The circuit is provided with the global interconnects and local interconnects. The global interconnects make a connected between a plurality of layout blocks. The local interconnects make a connection between cells in each layout block. In order to identify whether interconnects in the two-dimensional layout data are global interconnects or local interconnects, attention is given to each functional block in the two-dimensional layout data.

FIG. 6 is a view showing one example of functional blocks in the two-dimensional layout data. The two-dimensional layout data of FIG. 6 includes some functional blocks such as RF circuit 11, RAM 12, analog circuit 13, ASIC 14, CPU 15, DSP 16 and flash memory 17. In order to divide the two-dimensional layout data of FIG. 6 into a plurality of layout block data, the two-dimensional layout data is preferably divided as shown by the bold line in FIG. 6 on the basis of a boundary area of the functional block. Interconnects disposed at the boundary area are equivalent to the global interconnects. In the case of FIG. 6, the two-dimensional layout data is divided into three layout block data using two partition lines. Thus, the two-dimensional layout data is divided into three layers. The position of the partition line 5 is not limited to FIG. 6.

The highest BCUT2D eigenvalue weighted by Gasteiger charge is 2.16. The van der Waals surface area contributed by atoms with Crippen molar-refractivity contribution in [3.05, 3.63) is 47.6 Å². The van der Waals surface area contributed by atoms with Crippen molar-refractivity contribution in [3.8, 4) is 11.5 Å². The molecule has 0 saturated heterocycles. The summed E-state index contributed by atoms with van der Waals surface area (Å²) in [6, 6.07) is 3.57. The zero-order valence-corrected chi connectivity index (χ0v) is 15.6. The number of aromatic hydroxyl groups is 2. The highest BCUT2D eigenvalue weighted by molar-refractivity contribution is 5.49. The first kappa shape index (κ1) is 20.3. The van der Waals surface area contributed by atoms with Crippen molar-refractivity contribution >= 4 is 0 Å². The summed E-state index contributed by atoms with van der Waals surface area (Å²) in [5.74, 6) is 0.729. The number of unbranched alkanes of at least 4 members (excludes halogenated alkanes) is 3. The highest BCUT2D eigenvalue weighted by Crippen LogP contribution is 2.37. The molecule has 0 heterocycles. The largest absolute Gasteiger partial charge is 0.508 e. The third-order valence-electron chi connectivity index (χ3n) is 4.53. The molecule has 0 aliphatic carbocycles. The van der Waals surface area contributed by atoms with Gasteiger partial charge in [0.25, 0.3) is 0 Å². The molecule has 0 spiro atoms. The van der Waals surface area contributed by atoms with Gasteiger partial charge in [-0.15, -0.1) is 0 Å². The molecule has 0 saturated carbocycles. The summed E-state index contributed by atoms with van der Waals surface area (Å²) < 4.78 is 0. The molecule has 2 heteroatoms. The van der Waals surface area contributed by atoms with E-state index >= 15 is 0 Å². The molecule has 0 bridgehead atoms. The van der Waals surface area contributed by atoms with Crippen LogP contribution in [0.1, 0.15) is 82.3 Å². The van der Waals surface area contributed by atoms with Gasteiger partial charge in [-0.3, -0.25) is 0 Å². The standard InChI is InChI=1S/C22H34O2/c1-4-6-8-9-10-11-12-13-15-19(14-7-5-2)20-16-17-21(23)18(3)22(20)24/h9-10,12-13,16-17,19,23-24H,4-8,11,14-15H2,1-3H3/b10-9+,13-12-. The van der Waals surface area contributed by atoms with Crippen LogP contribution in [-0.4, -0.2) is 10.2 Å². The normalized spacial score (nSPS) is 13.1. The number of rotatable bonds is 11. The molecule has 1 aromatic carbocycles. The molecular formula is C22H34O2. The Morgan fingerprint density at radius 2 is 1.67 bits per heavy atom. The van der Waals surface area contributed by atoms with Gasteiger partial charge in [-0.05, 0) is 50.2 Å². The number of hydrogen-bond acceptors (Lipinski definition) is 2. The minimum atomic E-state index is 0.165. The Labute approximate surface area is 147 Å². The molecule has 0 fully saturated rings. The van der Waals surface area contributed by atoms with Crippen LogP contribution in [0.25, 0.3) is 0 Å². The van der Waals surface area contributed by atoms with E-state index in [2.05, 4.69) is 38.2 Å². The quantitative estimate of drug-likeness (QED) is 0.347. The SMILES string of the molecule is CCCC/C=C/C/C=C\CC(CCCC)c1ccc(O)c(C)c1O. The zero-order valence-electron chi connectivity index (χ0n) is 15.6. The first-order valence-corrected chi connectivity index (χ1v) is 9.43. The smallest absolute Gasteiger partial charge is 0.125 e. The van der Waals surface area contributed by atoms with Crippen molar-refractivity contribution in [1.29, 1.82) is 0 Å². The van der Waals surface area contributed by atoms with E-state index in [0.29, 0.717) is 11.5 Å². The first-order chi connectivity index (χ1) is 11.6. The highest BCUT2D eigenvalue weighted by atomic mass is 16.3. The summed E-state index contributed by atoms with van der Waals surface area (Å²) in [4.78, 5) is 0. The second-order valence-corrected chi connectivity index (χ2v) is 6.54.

When the procedure of step S12 in FIG. 3 ends, one of two layout block data divided by the partition line 5 is reversed to generate a new layout block (step S13). FIG. 4B shows an example in which the layout block data arranged on the second layer is reversed. Layout data obtained by reversing is shown as “B back”. Incidentally, the layout block data A may be reversed in place of the layout block data.

The procedure of step S13 will be hereinafter described with reference to circuits shown in FIGS. 5A to 5C. The circuit on the upper side from the partition line 5 of FIG. 5A is arranged on the second layer. The layout block data B corresponding to the second layer circuit is reversed. In this case, the circuit is expressed as shown in FIG. 5B. In other words, FIG. 5B corresponds to the upper half circuit of FIG. 5A, and is provided as a line symmetry to the upper half circuit with respect to the partition line 5. Conversely, the first layer circuit is arranged without being reversed as seen from FIG. 5C.

The reason why only one of neighboring two layers is reversed is because interconnect position of neighboring two layers are vertically overlapped. For example, the second layer circuit shown in FIG. 5B has interconnects C1 to C12 connected to the under layer. These 12 interconnects are arranged so that they are vertically overlapped. In this way, it is possible to shorten the interconnecting part connecting the upper and under layers, and thus, to greatly reduce interconnect delay. In order to vertically overlap these 12 interconnects, layout block data of one of neighboring arranged two layers is reversed. Considering the foregoing matter, the layout block data is reversed in step S13 of FIG. 3.